Lost in Space
TV's newest reboot is empowering, brimming in jeopardy and Saturday matinee adventure.
What fun is the rebooted Lost in Space on Netflix.
No more the campy Irwin Allen adventure, nor the dark, bleak feature from 1998, this 10 part series strikes an inspired balance of Saturday matinee family adventure but with adult sensibilities.
Yes there are wholesale changes, notably with Doctor Smith as female and a new backstory for the Robinson clan, but they work if you are detached enough to come at this from a new perspective.
Episode 1 establishes the core relationships of the Robinsons, leaving Doctor Smith and Don West as footnotes with a sign of more to come.
In this age of empowerment, it is Maureen Robinson (Molly Parker) who steps up as leader. As a gifted aerospace engineer with a nous for solving just about every problem -and the maternal instincts of a doting mum- she and husband John Robinson (Toby Stephens) are bringing their children to a new colony as part of the mother ship Resolute.
But when disaster strikes they crash land on an icy, unknown planet which throws Judy Robinson (Taylor Russell), Penny Robinson (Mina Sundwall) and Will Robinson (Maxwell Jenkins) into all kinds of jeopardy.
While Judy is awfully young to be the ship’s medical doctor, she is also the perfect daughter, much to the consternation of middle child Penny (aka Jan Brady?). The young cast are all given sufficient screen time to allow individual ties, with a bright-eyed Will stumbling across his new best friend in circumstances fitting of Androcles -and yes “Danger Will Robinson” has not been forgotten.
The highly-underrated Parker Posey breathes new life into Doctor Smith, duplicitous without needing to twirl any villainous moustache -just don’t expect to hear “bubble-headed booby” anytime soon. Ignacio Serricchio isn’t given much to work with as a Latino Don West.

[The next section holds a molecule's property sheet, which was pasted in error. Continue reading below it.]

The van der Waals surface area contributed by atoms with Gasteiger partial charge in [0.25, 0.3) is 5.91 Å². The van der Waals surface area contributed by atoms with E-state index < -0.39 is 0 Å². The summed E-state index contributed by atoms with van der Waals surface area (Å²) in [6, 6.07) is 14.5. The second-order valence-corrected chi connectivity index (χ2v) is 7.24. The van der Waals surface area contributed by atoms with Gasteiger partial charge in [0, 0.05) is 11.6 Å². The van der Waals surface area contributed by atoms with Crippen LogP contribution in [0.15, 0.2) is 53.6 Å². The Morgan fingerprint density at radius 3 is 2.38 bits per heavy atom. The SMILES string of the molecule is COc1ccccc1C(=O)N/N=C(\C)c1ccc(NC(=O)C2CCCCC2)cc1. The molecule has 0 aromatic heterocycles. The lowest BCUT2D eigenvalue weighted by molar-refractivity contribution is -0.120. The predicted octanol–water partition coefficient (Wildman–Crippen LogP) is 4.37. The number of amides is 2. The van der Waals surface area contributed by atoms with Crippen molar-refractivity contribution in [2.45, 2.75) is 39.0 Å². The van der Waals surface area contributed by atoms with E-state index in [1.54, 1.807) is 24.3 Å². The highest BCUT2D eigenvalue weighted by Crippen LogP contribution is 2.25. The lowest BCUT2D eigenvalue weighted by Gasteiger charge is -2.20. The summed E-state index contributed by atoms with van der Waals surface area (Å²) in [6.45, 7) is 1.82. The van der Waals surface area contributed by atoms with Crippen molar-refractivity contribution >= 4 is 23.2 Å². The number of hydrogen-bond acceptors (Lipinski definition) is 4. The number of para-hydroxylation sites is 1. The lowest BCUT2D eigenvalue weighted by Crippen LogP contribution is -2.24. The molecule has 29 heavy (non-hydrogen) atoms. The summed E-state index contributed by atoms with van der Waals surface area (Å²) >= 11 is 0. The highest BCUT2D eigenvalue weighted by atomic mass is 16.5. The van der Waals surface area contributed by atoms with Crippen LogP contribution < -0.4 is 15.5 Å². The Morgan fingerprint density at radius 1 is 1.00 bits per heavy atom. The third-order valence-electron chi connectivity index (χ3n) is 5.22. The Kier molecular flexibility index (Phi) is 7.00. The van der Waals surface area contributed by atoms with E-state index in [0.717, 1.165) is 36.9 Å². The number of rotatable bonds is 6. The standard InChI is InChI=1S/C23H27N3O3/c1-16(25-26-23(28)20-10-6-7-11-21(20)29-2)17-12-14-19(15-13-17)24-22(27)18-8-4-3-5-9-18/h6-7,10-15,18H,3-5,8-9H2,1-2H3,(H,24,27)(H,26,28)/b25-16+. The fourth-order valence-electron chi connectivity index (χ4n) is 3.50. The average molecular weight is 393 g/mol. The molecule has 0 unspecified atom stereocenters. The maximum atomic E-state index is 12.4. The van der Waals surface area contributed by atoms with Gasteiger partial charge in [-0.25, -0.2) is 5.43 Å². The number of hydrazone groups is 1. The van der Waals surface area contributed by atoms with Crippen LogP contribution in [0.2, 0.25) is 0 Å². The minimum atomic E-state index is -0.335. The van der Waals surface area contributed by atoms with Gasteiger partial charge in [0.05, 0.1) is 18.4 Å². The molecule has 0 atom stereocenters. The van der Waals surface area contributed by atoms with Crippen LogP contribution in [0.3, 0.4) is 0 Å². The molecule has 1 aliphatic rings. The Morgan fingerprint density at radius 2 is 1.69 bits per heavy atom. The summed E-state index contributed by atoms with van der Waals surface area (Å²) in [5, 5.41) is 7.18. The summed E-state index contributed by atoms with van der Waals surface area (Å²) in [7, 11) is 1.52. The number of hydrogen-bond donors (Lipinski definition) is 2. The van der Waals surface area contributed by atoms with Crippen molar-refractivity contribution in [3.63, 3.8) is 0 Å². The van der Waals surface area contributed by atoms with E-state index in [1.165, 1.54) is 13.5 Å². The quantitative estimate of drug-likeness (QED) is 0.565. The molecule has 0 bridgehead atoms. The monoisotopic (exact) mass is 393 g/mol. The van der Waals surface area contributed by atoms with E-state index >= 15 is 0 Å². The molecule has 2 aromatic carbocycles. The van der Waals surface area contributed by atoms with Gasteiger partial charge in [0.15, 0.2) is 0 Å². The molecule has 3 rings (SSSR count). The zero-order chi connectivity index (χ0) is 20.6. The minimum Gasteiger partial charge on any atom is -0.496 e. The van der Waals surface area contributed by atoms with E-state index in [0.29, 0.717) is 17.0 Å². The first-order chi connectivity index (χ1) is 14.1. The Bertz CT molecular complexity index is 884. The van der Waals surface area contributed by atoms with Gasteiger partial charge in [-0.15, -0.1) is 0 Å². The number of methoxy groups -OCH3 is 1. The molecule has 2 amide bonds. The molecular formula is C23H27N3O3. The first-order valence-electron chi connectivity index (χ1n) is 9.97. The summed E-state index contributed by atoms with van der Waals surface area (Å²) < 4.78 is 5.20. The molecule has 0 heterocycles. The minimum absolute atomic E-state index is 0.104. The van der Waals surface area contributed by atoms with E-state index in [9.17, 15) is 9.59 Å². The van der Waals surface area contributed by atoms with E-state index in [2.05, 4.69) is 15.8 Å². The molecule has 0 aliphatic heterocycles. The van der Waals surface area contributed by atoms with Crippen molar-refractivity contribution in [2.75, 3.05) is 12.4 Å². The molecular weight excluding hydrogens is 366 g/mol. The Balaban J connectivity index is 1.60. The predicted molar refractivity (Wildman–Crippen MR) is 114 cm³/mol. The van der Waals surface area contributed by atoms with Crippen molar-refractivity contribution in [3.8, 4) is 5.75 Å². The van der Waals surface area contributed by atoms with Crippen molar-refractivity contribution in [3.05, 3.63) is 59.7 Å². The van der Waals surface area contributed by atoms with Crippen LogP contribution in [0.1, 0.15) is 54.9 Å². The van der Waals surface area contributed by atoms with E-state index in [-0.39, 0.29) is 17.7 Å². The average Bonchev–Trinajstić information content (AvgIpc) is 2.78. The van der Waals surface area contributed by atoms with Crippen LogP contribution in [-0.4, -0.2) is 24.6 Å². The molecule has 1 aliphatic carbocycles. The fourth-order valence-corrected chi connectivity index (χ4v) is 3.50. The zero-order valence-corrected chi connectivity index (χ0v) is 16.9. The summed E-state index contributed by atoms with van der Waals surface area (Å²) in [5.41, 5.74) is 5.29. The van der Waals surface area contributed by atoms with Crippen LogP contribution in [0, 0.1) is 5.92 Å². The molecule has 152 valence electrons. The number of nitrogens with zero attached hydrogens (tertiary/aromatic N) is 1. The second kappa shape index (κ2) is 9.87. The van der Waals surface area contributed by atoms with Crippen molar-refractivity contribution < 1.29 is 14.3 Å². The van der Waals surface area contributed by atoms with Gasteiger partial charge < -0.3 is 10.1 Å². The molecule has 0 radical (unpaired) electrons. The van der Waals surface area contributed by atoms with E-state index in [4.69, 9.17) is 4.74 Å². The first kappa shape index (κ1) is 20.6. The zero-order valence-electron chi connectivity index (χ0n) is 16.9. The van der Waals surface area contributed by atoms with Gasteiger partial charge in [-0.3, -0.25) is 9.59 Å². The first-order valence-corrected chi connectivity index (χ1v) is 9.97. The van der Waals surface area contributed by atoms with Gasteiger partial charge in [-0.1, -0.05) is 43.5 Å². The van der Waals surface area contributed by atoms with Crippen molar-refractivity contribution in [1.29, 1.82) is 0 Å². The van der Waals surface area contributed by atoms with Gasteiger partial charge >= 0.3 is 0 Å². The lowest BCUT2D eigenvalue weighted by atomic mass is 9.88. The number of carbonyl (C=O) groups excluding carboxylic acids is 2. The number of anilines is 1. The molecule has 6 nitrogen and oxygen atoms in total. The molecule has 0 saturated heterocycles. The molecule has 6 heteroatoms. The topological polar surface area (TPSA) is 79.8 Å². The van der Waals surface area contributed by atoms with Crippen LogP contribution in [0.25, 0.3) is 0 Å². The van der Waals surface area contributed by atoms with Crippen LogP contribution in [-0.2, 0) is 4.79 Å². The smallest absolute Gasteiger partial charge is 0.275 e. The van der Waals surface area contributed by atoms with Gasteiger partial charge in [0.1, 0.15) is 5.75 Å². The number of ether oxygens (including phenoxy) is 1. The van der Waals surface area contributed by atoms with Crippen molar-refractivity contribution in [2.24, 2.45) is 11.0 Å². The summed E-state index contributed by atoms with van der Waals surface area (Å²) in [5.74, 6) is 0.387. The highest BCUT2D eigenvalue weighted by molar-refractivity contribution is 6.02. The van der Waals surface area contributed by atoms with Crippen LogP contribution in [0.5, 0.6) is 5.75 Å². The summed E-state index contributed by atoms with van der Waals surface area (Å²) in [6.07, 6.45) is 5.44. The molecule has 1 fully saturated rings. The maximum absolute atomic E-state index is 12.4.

With the exception of young Maxwell Jenkins proving what a find he is, Lost in Space belongs to the female performers. Molly Parker (House of Cards, Deadwood) isn’t about to take the back seat June Lockhart occupied in 1965. She upstages Toby Stephens who spends too much time brooding and whispering for my liking.
The script by Matt Sazama & Burk Sharpless (Dracula Untold, Gods of Egypt, Prison Break), enthrallingly directed by Neil Marshall (Game of Thrones), also draws upon Lost-like flashbacks which enhance or reconfigure the context for the audience. Visually this makes the most of its Canadian forest locations, with a touch of Halo-design and the music is positively grand -it screams John Williams.
Having now seen 4 episodes, one question remains unexplained: the casting of Taylor Russell as daughter Judy. I can’t work out if her ethnicity is ‘blind casting’ never to be mentioned again, or if there is a backstory to come…
Like the Doctor Who contemporary reboot, Lost in Space brings a TV favourite to a new generation, finding new beats in the story with a nod to the past (watch for one cameo). This will please fans old and young alike.
Lost in Space begins Friday April 13 on Netflix.